Yes, you can allow flexible scheduling without losing productivity—or camaraderie

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Yes, you can allow flexible scheduling without losing productivity—or camaraderie

You don’t have to sacrifice the benefits of face-to-face work to allow your employees to work more flexible hours, writes Laura Vanderkam, author of multiple time management and productivity books. Vanderkam shares the scheduling strategy some organizations have used to create more flexibility in an article for Fast Company.

Many employees are interested in more flexible work arrangements, but managers worry about the tradeoffs of that flexibility. Some organizations, like Yahoo, have found that working face-to-face results in more innovation, but working remotely is often more productive, Vanderkam reports. Others might have concerns that flexible work arrangements will result in lost productivity or lower team engagement.

To get the best of both worlds, Vanderkam recommends a solution: “core hours” when everyone commits to being in the office. Outside of these hours, employees can work remotely and on their own time.

Vanderkam recommends the following three steps to establish core hours on your team.

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Step 1: Figure out the best hours for your team. To accommodate everyone, Vanderkam recommends establishing core hours in the middle of the day (roughly between 10 a.m. and 2 p.m.). This way, early birds can get work done beforehand, night owls can finish work afterwards, and everyone can avoid rush-hour traffic.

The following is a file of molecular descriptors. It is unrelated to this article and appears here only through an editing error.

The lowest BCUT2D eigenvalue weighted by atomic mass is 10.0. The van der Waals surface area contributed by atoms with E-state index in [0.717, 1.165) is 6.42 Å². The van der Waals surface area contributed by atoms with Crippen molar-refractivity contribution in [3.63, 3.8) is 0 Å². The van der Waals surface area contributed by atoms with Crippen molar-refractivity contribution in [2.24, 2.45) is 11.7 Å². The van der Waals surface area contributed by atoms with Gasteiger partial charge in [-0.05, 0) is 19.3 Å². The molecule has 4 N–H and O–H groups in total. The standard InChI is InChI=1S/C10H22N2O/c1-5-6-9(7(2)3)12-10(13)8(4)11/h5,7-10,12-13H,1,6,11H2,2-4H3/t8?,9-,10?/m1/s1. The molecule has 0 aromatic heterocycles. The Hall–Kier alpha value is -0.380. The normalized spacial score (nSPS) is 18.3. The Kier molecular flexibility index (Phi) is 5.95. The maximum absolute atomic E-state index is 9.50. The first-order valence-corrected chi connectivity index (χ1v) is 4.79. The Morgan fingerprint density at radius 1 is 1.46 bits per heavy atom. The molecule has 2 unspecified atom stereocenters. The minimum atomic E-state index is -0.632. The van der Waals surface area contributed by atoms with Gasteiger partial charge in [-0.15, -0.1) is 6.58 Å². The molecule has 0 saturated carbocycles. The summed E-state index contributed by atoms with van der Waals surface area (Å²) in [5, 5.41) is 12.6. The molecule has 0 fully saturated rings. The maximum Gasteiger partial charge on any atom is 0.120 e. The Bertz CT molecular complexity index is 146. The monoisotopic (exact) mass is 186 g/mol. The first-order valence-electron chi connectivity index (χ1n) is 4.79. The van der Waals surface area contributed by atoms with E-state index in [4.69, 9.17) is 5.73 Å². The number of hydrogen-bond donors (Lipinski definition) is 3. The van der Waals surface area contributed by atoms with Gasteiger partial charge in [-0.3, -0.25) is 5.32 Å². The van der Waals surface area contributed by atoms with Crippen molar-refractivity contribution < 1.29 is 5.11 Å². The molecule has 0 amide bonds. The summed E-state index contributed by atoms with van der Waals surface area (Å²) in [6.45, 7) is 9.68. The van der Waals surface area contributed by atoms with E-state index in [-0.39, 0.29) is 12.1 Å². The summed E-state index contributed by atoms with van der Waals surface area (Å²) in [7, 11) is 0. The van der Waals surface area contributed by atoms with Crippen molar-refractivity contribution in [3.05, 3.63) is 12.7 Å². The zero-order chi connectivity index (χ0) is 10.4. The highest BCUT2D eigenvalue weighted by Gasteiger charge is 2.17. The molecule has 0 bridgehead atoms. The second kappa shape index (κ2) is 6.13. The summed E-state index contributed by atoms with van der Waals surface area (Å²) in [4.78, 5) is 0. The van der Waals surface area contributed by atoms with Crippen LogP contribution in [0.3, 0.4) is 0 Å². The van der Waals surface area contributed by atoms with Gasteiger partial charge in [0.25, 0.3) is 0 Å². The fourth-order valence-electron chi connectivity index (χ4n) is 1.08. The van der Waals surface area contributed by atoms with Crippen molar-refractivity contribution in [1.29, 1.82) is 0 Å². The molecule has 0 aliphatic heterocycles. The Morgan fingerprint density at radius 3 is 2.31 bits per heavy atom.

Step 2: Avoid designating too many core hours or core days. Vanderkam notes that it can be tempting to carve out too many core hours. She instead suggests setting about two core days per week, maximum. FSB Associates President Fauzia Burke says this arrangement allows her employees “to be available for brainstorming and collaborating,” while still having time to work quickly and independently outside of the office.

The less time employees are in the office, the less they will succumb to the distractions inherently present in an office setting. According to a FlexJobs survey, more than half of the 1,500 respondents (54%) said they would prefer to work at home if they had important tasks to complete. A couple of core days per week gives employees a chance to bounce ideas off of one another and innovate, while also keeping distractions at a minimum.

Step 3: Ensure you’re getting the most out of your new schedule. As Vanderkam points out, core hours are not meant to be a way for employees with flexible schedules to prove to you they’re still doing their jobs. Instead, core hours are there for meaningful collaboration. Vanderkam recommends scheduling brainstorming and feedback sessions—or even a team lunch—during core hours. Aside from the innovation that comes from collaboration, core hours allow employees to socialize and build deeper levels of trust with one another (Vanderkam, Fast Company, 8/18).

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